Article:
Quartavious Davis is still shocked by what happened to him in federal court two months ago. Davis would occupy no place at all in the annals of crime if not for his sentence. Now 20 years old, he was sentenced to 1,941 months – almost 162 years – in prison without the possibility of parole.
Davis was convicted of participating in a string of armed robberies in the Miami area in 2010. His accomplices testified against him, saying he carried a gun during their crimes and discharged it at a dog that chased them after one of their burglaries. But Davis was not convicted of hurting anyone physically, including the dog.
Davis’s unusually long sentence results from a controversial practice known as “stacking,” in which each count of an indictment is counted as a separate crime, thus transforming a first-time defendant into a “habitual criminal” subject to multiple sentences and mandatory sentencing guidelines.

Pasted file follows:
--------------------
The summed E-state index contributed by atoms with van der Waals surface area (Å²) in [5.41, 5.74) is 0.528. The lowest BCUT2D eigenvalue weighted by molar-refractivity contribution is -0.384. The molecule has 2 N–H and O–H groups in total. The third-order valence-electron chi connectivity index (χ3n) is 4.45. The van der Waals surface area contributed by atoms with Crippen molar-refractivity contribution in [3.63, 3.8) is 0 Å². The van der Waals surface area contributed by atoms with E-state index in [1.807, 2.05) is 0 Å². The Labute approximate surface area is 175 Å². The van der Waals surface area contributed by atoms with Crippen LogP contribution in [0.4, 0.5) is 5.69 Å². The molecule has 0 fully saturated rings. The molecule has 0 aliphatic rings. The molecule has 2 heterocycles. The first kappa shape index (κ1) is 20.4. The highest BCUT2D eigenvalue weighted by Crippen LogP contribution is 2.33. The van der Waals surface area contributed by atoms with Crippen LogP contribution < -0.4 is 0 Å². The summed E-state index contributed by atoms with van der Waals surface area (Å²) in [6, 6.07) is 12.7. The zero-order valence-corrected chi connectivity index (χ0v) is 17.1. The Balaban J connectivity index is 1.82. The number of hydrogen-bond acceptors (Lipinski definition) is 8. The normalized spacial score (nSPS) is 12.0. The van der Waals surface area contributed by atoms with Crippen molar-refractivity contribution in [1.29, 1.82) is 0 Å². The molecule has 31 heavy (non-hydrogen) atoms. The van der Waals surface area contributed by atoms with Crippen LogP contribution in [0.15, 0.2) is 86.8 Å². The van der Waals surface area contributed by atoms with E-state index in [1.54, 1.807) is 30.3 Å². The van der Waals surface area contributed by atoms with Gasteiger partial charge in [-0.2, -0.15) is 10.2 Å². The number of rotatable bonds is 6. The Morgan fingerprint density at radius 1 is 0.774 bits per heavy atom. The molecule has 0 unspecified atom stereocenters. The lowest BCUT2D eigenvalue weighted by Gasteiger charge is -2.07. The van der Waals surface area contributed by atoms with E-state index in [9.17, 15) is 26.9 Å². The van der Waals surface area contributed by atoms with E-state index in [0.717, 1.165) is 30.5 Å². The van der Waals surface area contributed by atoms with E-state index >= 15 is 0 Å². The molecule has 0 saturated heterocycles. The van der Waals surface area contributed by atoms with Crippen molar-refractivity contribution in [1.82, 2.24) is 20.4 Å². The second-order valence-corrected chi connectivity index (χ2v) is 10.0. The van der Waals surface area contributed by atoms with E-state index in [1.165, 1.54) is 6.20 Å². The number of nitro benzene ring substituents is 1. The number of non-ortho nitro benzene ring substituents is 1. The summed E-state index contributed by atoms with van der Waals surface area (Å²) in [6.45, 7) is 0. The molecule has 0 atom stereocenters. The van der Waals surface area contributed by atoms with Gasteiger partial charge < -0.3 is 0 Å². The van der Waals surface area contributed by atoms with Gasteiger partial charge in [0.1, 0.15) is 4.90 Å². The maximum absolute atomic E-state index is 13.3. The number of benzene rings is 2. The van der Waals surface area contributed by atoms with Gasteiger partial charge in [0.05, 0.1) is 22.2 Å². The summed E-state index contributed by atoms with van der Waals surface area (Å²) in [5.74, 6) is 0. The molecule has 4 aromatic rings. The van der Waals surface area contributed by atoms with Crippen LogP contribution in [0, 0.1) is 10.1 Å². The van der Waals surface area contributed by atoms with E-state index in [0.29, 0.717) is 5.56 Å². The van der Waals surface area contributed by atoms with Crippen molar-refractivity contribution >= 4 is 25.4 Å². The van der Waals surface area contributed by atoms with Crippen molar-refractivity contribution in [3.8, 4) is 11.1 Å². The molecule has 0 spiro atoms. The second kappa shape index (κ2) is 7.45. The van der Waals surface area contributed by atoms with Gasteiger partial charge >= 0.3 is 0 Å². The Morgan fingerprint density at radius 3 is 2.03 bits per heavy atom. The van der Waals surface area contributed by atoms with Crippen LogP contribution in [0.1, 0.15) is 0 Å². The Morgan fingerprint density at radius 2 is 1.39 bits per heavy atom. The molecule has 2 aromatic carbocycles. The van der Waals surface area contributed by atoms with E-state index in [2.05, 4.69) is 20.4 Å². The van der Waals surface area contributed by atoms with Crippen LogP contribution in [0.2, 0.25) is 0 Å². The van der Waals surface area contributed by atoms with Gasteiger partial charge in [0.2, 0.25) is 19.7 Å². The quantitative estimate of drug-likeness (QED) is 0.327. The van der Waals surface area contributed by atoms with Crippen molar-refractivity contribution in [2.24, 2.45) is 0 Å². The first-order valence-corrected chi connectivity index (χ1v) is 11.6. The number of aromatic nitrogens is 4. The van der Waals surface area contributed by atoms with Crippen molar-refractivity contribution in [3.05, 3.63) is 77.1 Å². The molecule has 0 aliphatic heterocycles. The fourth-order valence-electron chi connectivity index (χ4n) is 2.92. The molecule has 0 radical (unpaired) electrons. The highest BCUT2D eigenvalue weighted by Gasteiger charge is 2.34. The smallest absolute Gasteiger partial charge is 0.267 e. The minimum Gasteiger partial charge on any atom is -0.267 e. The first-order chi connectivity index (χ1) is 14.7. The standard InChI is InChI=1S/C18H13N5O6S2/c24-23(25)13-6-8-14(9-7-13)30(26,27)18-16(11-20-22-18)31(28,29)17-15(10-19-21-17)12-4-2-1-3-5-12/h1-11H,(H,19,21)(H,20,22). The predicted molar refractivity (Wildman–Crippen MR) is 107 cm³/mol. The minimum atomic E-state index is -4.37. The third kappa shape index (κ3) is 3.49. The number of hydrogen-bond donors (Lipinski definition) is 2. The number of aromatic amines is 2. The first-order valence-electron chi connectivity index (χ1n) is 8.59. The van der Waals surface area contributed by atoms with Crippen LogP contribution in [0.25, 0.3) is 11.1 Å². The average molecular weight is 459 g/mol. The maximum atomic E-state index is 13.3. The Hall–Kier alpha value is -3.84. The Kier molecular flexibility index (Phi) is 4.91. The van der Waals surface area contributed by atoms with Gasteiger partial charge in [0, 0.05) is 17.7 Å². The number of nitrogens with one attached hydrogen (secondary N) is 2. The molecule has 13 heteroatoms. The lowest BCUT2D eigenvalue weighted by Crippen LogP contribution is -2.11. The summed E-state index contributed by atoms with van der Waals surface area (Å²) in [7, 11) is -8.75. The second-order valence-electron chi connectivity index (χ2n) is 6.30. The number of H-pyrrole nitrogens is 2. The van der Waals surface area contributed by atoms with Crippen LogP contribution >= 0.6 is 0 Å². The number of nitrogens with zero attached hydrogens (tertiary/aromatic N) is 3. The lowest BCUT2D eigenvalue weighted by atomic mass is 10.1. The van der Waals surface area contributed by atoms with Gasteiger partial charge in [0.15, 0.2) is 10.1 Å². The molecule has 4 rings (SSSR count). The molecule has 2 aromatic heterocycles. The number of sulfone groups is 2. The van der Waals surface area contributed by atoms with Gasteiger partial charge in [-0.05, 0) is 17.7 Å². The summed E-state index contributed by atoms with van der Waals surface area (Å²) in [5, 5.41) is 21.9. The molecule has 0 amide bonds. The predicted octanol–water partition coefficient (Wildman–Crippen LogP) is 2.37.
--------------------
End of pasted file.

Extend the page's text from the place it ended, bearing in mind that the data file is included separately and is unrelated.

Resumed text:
“Any law that provides for a mandatory term of imprisonment for a 19-year-old first offender that exceeds a century has got to be unconstitutional,” said Michael Zelman, the court-appointed attorney who represented Davis at his trial. Zelman resigned from Davis’s case after filing a notice of appeal. If Davis’s new lawyer, Jacqueline Shapiro, has her way, the Supreme Court may ultimately decide the issue. The case will be appealed first to the Eleventh Circuit Court of Appeals in Atlanta.
Until then, Davis’s story will be a prominent case in point for both sides in an increasingly heated debate, pitting those who would protect society from the prospective dangers posed by serial criminals against those who see the United States – whose overcrowded prisons house fully one-quarter of all the prisoners in the world, most of them black – as a bastion of injustice.
Considering that Davis was a first offender, do you think that his sentence was cruel and unjust? What reforms should be done about cases like this?
Image: The Star